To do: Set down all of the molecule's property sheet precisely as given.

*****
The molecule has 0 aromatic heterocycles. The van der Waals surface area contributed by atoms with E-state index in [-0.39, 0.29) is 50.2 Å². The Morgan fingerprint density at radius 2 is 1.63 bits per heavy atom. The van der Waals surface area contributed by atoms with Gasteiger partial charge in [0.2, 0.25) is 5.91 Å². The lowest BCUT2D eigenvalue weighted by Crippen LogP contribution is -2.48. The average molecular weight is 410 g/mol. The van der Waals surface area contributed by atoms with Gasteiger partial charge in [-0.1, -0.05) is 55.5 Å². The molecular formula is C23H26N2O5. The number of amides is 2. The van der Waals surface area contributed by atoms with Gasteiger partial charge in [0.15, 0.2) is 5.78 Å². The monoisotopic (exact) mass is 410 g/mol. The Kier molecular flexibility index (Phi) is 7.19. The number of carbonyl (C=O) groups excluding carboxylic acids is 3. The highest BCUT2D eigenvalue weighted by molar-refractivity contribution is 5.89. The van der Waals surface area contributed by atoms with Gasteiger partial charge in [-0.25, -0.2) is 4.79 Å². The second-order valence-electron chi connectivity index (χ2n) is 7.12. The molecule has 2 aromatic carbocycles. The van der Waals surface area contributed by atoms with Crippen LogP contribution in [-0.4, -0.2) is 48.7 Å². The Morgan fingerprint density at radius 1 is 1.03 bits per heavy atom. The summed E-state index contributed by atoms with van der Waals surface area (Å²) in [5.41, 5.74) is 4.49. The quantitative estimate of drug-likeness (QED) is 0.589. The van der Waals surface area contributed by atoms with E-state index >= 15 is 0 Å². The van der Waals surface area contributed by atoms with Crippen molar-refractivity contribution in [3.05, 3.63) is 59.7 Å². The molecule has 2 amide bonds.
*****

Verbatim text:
The molecule has 0 aromatic heterocycles. The van der Waals surface area contributed by atoms with E-state index in [-0.39, 0.29) is 50.2 Å². The Morgan fingerprint density at radius 2 is 1.63 bits per heavy atom. The van der Waals surface area contributed by atoms with Gasteiger partial charge in [0.2, 0.25) is 5.91 Å². The lowest BCUT2D eigenvalue weighted by Crippen LogP contribution is -2.48. The average molecular weight is 410 g/mol. The van der Waals surface area contributed by atoms with Gasteiger partial charge in [-0.1, -0.05) is 55.5 Å². The molecular formula is C23H26N2O5. The number of amides is 2. The van der Waals surface area contributed by atoms with Gasteiger partial charge in [0.15, 0.2) is 5.78 Å². The monoisotopic (exact) mass is 410 g/mol. The Kier molecular flexibility index (Phi) is 7.19. The number of carbonyl (C=O) groups excluding carboxylic acids is 3. The highest BCUT2D eigenvalue weighted by molar-refractivity contribution is 5.89. The van der Waals surface area contributed by atoms with Gasteiger partial charge in [-0.25, -0.2) is 4.79 Å². The second-order valence-electron chi connectivity index (χ2n) is 7.12. The molecule has 2 aromatic carbocycles. The van der Waals surface area contributed by atoms with Crippen LogP contribution in [-0.4, -0.2) is 48.7 Å². The Morgan fingerprint density at radius 1 is 1.03 bits per heavy atom. The summed E-state index contributed by atoms with van der Waals surface area (Å²) in [5.41, 5.74) is 4.49. The quantitative estimate of drug-likeness (QED) is 0.589. The van der Waals surface area contributed by atoms with E-state index >= 15 is 0 Å². The van der Waals surface area contributed by atoms with Crippen molar-refractivity contribution in [3.05, 3.63) is 59.7 Å². The molecule has 2 amide bonds.